Causal risk models of air transport – Comparison of user needs and model capabilities

Aviation safety is so well developed that individual organisations cannot rely on the number of accidents as useful indicators of the safety level of their operation. Adequate control of risks requires the availability of a method to determine the level of safety as a function of the current status and of proposed or expected changes to the aviation system. Aviation safety policy plans have therefore proposed the development of causal risk models. Unfortunately however, they failed to specify or even describe such models other than in the most general of terms. Causal model development was stated as a goal in itself, without consideration of how such a model should be used. The objective of this thesis is to clarify these issues by comparing user requirements with the performance that can be delivered by various modelling techniques. The thesis answers the question what causal risk modelling adds to current safety management approaches and what the criteria are for ensuring it makes a successful contribution to safety. Experience gained in several causal model development projects (particularly for the Federal Aviation Administration and the Dutch Ministry of Transport and Water Management) are used to illustrate how a causal model should and should not be developed and used.

Chapter 2 describes what we mean with the term ‘safety’ and in what ways it can be expressed. The most relevant theories on accident causation are described, emphasizing the role of ‘normal’ occurrences in the accident sequence. These normal occurrences should therefore be correctly represented in a causal model. The influence of human behaviour and of organisations is also important and should be represented adequately.

Chapter 3 delves deeper into causality and the difference between causality and association. From this it follows that cause-effect relations can only be substantiated from specific knowledge on the mechanisms of the system. This means that substantial knowledge of the aviation system is a prerequisite for the development of a causal risk model for air transport. To avoid confusion between singular and generic causal relations, a causal risk model should represent success scenarios as well as failure scenarios. Causal chains never really end, in practice a useful criterion for the extent of a causal risk model is that it will have to include decisions and actions up to the highest managerial level of the actors that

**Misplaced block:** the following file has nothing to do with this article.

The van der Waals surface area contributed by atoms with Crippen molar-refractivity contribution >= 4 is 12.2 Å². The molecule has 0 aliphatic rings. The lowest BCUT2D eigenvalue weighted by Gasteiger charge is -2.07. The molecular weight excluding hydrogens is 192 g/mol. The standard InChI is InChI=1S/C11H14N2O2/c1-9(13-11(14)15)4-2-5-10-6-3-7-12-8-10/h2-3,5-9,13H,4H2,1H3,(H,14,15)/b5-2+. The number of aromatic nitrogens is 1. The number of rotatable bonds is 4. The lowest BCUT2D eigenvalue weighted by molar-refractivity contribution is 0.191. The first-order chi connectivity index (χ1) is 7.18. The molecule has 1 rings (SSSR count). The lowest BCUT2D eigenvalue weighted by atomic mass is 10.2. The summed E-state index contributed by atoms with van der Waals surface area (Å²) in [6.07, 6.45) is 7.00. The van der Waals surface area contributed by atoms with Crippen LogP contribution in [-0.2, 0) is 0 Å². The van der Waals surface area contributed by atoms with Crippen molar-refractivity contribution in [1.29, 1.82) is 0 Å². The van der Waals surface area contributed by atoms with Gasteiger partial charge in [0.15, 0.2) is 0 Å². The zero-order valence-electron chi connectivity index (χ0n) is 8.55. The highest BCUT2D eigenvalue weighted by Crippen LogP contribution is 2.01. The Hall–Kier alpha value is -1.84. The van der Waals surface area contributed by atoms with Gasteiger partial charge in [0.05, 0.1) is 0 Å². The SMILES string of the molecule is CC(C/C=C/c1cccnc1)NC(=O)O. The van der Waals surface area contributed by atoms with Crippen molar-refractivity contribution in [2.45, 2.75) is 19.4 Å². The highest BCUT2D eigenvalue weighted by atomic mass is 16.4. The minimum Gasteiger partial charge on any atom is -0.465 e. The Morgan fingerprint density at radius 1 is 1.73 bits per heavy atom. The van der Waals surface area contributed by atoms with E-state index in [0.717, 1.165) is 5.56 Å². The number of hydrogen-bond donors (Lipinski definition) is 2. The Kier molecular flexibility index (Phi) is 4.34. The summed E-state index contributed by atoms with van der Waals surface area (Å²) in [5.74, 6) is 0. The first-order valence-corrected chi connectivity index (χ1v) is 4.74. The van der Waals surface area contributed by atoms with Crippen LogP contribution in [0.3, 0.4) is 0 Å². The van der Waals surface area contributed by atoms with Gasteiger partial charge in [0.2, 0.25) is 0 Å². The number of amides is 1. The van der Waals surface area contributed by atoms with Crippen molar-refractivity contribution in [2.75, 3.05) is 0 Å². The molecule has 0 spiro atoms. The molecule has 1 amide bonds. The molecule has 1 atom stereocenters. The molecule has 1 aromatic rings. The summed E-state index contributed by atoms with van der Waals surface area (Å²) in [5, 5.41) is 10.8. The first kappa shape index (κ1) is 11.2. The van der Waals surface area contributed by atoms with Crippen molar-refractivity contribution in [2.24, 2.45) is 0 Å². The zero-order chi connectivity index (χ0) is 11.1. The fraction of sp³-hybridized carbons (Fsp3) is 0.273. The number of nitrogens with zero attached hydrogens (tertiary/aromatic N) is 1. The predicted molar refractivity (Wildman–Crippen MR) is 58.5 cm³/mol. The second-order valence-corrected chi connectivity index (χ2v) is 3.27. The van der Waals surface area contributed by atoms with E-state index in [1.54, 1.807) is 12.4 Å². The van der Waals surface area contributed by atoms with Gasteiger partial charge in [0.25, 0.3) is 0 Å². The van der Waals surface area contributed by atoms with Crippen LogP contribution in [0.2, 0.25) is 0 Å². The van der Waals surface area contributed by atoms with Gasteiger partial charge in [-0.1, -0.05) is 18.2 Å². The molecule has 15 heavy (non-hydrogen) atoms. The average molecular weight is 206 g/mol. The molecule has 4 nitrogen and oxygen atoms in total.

are directly involved.

Requirements from potential users of a causal risk model for air transport are the subject of Chapter 4. A short overview of the history of aviation safety shows that the current level of safety is so high that the mechanisms that previously resulted in continuous safety improvement do not work anymore. Because each of the potential users of a causal risk model (airlines, air navigation service providers, airports organisations, maintenance and repair stations, aircraft manufacturers and aviation authorities) can influence safety in a different way and each has different drivers for improving safety, some of the user requirements are not compatible. The most important general requirements are that the model should represent to complete air transport system including dependencies, that the model should properly represent the influence of the human operator and of organisations, that the model is validated and produces quantitative and reproducible results, that the model representation is transparent and that the model is able to represent current as well as future accident scenarios.